Employee background checks are a fair way to validate information from a potential job applicant. Because there is no bias into the information found, this data can provide a better insight into the true nature of a job applicant. Typically, these checks will validate things like education and degree completion, employment with a specific company, and length of employment and job position. There might also be a criminal background check that looks for convictions (not arrests) within a court of law.
When this information can be determined, employers have another resource to determine if they want to hire a particular candidate. It also provides an incentive for a job candidate to be honest about whom they claim to be, as an employee background check should uncover any discrepancies.
So what happens if you cannot validate an applicant’s claims? As thorough as most checks are, sometimes there are pieces of information that cannot be substantiated. It is a result of a lack of data that has been reported. While many larger companies report employment histories to reporting agencies, some smaller businesses do not report.
Additionally, employees who have had their employment terminated for theft, but are not prosecuted, may not show up on reports for theft. It may show that the employment was terminated, but the reason might not be disclosed. In fact, for many companies, the actual reason for employee separation may not be revealed.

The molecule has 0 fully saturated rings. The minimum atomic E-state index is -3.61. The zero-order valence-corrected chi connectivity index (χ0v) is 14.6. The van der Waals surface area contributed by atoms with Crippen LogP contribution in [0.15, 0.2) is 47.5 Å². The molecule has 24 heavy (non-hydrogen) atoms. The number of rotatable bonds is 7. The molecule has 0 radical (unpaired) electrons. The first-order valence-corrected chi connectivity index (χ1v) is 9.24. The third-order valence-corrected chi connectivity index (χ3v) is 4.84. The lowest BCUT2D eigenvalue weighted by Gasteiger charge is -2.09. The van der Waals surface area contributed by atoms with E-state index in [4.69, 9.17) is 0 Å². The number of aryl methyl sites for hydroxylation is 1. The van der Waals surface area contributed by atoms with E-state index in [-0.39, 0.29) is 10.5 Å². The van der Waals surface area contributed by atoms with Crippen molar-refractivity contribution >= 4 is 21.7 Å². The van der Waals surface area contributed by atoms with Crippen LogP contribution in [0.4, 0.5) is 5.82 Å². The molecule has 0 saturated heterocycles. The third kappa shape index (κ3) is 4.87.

Previous employers have been successfully sued in the past for disclosing negative information about an employee. The judgments usually state that the employee is unfairly discriminated against when they seek future employment. The end result is that the next employer may know that the employee was terminated, but has no idea if it was for something as innocuous as absences, or something bigger like violence or theft.
Just because a previous employer does not, or will not report specifics about an employee does not mean you have no recourse to protect yourself and your business from a potentially bad hire. You may ask the employee why they left a certain company. You can ask them to disclose what they liked or disliked about their last job- that may lead to their sharing of information that gives you a better understanding of what was going on behind the scenes.
I recently had an applicant come in who had switched jobs every six months or so. After a combination of interviews and employee background checks it was revealed that the employee had been caught stealing at a previous job, and they were making him pay back the restitution.This employee then started stealing at several of his next employers to pay back the original employer’s restitution.
We had a hard time determining any information at first. The employee had worked for several small businesses that did not have any reporting systems in place. It wasn’t until we found the tiniest blip on the radar from the employee he stole from first. The only way we figured out what was going on was because his checks were being garnished for the restitution.
Even if we had not been able to uncover the previous thefts, we might still have turned down this applicant because of his quick turn around at his employers. We were looking for an employee who could reasonably give us a year’s worth of employment, not a month or two.
To purchase Pre-Employment Screening Services or for more information on background check experts, background checks, criminal background checks, employee background checks or pre employment screening contact us at the background check company or call 1.770.426.0547